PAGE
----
Soon after my first (and only, for a long while) trout, Rick’s client, Stan, who made the donation to support TU’s wild trout work in Pennsylvania, hooked into a big brown. I blundered down the stream to capture the moment on camera. As I got into position the darned fish came off. Stan was gracious about the missed fish, and through persistence and able guiding by Rick, eventually pulled a few trout of a nice hole.
Greg Malaska joined the fun and fished on his own in the morning. Greg is the volunteer council chair for Trout Unlimited in Pennsylvania. In the several years that he has served as council chair, Greg has visited every single chapter in the Commonwealth of Pennsylvania. Did I mention that Pennsylvania has a whopping 49 chapters?
Greg joined Dave and me as we traveled to another stretch of Spring Creek to see if the famous sulfur hatch would come off at dark. The “sulfur” is an orangish-yellow mayfly. They emerge from late May to June, and when they do, the river lights up. As the sun fell behind the trees, we could see trout splashing and rising to eat caddis on the surface.
Dave and I walked downstream, and left Greg to a few rising fish. Dave looked at the rise forms of the trout, and determined they were spinners—sulfurs that land on the water after mating to deposit their eggs. The fishing was fast and furious. Wild browns rose and greedily to hit the spinner. It was so dark, I was lifting my rod tip at a rise close to where I thought my fly lay on the water. A dozen or so trout later, we stopped, met Greg, and walked back to the car.
Interestingly, Greg had cleaned up fishing a “dun” variation of the sulfur. Duns are simply another life-phase of the mayfly, where the bug sheds its exoskeleton.
We stumbled in the dark and ate dinner around 10pm. The next day, Greg wrote to me:
“We definitely have the most diverse trout fishery in America. Whether it’s the best will need to be decided over a cocktail with the folks from Big Sky Country. Spring Creek is an incredible fishery. Fly anglers wait all year for the sulfurs and I was glad to see you experience them first-hand.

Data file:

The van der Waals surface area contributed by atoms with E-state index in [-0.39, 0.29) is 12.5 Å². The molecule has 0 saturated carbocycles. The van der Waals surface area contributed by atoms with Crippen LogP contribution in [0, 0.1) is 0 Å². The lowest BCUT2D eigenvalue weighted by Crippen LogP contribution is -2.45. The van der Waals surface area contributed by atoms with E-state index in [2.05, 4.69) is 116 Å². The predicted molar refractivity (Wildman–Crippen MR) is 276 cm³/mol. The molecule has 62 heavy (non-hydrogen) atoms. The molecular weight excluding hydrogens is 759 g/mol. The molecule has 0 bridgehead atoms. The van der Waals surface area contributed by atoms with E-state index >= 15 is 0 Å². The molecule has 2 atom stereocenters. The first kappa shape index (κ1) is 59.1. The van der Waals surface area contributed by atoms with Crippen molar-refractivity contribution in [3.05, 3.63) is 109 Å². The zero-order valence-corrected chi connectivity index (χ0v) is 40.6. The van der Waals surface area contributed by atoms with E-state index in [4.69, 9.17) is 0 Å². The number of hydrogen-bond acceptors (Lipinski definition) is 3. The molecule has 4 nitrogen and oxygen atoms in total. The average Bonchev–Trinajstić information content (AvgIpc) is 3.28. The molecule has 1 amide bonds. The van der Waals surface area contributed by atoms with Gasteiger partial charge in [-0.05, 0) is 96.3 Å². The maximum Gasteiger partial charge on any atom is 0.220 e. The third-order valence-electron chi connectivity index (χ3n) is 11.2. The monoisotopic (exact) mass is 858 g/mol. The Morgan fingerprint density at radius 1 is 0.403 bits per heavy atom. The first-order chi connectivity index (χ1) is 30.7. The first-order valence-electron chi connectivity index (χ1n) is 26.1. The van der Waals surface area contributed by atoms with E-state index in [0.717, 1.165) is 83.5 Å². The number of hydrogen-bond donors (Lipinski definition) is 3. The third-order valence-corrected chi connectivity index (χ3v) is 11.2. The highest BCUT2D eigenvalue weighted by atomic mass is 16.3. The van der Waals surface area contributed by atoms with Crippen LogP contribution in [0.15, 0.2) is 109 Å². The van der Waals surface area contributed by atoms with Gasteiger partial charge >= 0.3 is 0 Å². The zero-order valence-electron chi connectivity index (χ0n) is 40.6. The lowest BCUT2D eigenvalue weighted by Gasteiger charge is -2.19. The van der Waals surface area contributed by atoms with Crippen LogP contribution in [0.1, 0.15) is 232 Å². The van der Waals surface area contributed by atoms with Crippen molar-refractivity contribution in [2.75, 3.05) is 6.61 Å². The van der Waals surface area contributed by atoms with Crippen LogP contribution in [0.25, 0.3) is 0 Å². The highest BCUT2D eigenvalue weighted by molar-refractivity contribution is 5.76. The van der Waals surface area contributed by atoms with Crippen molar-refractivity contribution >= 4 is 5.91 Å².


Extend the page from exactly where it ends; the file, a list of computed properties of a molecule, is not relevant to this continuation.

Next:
“Now … just think about all the great streams we have that you haven’t heard of?
“When local anglers and conservationists care about what’s around them, good things happen. Teddy Roosevelt couldn’t have said it better: ‘Do what you can, with what you have, where you are.’ From the Philly suburbs, to the anthracite and bituminous coal fields, to the southern farms, to the northern forests, we have over 15,000 members ready to take care of business back home.”
As I drove back to D.C., I marveled at the people who make Trout Unlimited so exceptional. An outfitter who donates his earnings to support the cause. A client willing to pay above the regular price of a trip so he can support wild trout. A guide determined to give back to the resource that gives him such joy. And a volunteer with a young family who travels to 49 chapters to preach the gospel of conservation.
I don’t really know if the spinners or the duns were the better call that evening, but I left Spring Creek with a deeper appreciation for all of those that give so much to the rivers and streams we love.